Des would begin to attend a Pentecostal church and find a new community around him. He would grow in faith while learning from the Pentecostal teachers what it meant to be a Christian. He felt called to preach & began teaching along the street sides from his bible while walking home from church.
During this spiritual revival in Des’s life, his father became uncomfortable with his preaching in public, feeling it brought shame to the family. Wanting Des to stop these activities, his father would tell him, “You are mad. Your brain is not working well.” While only desiring to bring God glory, I can’t imagine the internal wrestling with his faith that Des would undergo, during these times. His father would eventually ask him to leave the home & Des would spend the next nine months living on the streets & occasionally find shelter in the small Pentecostal church he was a part of. Through all of this strife, Des felt a spirit of peace & calmness.
Shortly after returning home before 1994, Des experienced a calling to go & preach in Rwanada. He was unsure of the calling as he didn’t speak the Rwandan language despite being a Rwandan himself. Raised as a refugee, he learned only to speak the language of the Congo. He was also unsure of his family back in Rwanda & if they would welcome his return. “I started praying”, Des explained. “At 3:45 am, I took my bag, my bible, & boarded a bus to Rwanda.”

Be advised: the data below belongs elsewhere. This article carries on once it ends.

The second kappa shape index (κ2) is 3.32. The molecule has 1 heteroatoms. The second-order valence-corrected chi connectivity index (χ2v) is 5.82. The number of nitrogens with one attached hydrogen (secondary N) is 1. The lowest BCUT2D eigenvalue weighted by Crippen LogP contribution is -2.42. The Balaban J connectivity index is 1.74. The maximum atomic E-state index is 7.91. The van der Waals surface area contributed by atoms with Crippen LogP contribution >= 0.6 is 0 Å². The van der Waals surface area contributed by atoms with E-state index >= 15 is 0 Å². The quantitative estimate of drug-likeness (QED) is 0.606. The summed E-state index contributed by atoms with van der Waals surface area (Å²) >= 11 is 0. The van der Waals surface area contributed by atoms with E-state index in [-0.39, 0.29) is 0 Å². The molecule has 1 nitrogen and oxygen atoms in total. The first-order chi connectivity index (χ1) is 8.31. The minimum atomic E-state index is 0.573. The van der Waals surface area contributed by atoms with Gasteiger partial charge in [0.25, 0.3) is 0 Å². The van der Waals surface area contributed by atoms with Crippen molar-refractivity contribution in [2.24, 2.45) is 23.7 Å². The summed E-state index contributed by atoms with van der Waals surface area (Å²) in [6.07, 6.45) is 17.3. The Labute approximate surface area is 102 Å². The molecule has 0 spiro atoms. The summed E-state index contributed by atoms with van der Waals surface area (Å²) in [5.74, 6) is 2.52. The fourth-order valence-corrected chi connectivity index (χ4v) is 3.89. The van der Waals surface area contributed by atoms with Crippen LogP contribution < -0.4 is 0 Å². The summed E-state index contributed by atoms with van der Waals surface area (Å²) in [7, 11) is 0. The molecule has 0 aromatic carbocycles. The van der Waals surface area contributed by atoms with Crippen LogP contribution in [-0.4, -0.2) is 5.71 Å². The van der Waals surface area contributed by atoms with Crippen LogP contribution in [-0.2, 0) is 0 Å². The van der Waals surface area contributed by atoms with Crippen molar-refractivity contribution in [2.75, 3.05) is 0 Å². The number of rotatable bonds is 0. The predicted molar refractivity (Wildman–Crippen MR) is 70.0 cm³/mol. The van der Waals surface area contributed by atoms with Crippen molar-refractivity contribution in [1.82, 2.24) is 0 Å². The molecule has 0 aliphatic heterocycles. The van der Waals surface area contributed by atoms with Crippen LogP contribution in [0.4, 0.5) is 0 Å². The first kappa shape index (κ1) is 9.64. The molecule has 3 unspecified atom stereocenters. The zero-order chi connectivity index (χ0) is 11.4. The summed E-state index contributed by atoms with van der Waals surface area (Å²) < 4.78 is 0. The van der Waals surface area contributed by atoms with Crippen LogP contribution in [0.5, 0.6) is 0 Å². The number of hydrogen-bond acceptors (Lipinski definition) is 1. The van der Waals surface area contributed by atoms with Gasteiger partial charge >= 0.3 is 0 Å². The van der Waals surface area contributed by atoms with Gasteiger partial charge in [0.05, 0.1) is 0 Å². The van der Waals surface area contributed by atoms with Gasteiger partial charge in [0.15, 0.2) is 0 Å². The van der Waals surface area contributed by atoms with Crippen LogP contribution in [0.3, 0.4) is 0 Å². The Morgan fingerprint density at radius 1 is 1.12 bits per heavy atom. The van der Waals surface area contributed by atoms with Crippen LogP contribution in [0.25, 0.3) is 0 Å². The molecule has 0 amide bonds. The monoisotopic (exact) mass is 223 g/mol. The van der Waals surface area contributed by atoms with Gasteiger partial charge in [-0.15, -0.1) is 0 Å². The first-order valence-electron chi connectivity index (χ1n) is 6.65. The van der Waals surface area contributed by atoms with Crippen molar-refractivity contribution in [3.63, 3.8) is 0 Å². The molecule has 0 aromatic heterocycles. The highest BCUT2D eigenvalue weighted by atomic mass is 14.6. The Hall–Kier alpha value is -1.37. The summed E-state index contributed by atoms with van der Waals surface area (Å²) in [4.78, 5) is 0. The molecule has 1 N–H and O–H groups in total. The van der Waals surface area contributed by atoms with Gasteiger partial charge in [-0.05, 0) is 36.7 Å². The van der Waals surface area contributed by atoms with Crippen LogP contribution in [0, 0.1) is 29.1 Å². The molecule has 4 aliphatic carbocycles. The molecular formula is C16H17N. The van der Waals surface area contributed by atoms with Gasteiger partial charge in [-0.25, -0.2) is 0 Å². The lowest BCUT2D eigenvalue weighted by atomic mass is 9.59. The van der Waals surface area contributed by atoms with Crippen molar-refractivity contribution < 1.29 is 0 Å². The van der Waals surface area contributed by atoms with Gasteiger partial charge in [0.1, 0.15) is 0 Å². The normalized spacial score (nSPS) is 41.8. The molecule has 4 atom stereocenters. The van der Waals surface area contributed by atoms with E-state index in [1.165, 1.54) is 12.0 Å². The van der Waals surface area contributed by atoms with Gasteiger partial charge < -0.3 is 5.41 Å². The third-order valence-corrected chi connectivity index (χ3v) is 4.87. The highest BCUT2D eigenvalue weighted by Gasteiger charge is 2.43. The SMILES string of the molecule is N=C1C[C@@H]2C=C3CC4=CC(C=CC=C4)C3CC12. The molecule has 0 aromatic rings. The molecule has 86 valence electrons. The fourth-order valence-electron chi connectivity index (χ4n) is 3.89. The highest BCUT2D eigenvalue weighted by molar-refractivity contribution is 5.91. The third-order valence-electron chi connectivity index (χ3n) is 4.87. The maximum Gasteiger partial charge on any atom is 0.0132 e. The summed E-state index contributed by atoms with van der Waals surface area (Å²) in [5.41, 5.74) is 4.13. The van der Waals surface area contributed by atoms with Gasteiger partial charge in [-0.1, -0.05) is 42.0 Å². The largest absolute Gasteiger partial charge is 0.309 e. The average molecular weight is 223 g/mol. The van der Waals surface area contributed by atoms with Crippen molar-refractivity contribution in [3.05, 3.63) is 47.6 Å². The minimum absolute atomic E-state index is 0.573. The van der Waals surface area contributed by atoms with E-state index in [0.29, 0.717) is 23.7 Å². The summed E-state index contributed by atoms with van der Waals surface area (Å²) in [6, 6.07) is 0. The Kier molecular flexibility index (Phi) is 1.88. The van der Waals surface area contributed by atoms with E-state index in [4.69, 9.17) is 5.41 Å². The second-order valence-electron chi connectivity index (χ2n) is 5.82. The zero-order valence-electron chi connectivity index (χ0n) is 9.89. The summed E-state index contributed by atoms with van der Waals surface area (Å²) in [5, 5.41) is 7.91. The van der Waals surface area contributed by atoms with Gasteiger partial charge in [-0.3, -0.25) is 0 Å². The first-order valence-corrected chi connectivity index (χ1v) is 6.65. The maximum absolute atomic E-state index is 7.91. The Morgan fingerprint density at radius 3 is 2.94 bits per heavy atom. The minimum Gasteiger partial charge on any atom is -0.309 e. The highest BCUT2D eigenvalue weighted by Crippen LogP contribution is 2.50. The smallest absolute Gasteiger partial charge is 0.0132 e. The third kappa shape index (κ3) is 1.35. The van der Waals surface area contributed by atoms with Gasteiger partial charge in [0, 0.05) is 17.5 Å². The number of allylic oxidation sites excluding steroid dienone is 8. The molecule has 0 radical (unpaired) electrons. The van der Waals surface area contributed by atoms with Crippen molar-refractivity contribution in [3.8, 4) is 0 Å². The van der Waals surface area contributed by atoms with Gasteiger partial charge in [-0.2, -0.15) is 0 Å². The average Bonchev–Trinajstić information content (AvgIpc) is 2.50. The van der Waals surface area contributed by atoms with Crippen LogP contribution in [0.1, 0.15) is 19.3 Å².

Arriving in his family’s homeland, Des was unsure what to expect. While de-boarding the bus, an elderly couple approached him, “Servant of God, we welcome you!” He was surprised as he had not spoken to any others about his calling to Rwanda. “Please do not worry as we know you are a missionary who has come to preach to us about God. We have both dreamed about your coming!” He welcomed their offer of comfort & returned to their home while meeting more of their family. Des began teaching in the streets & with this family’s help, his ministry began to grow in Rwanda.
Young Samuel as a boy could hardly envision becoming the prophet who would anoint the first two kings of Israel & all the fables that would surround his life’s journey. Likewise, Des at the age of young adulthood could hardly foresee the coming dangers while preaching the gospel in Rwanda during early 1994. This is true for all of us as I was reminded by Colin Toffelmire’s message this past weekend, “We are all called & chosen by God. His plan cannot be derailed, but it can place us in some sketchy places.”
Desire Muhindo’s story is yet to finish & in the upcoming issues we will hear more of his tale while we witness the power of the gospel in perseverance amidst great strife & the significance & role of forgiveness in healing. Until then, let us return to listening for God’s callings, “Behold, I am about to do a great thing in Israel”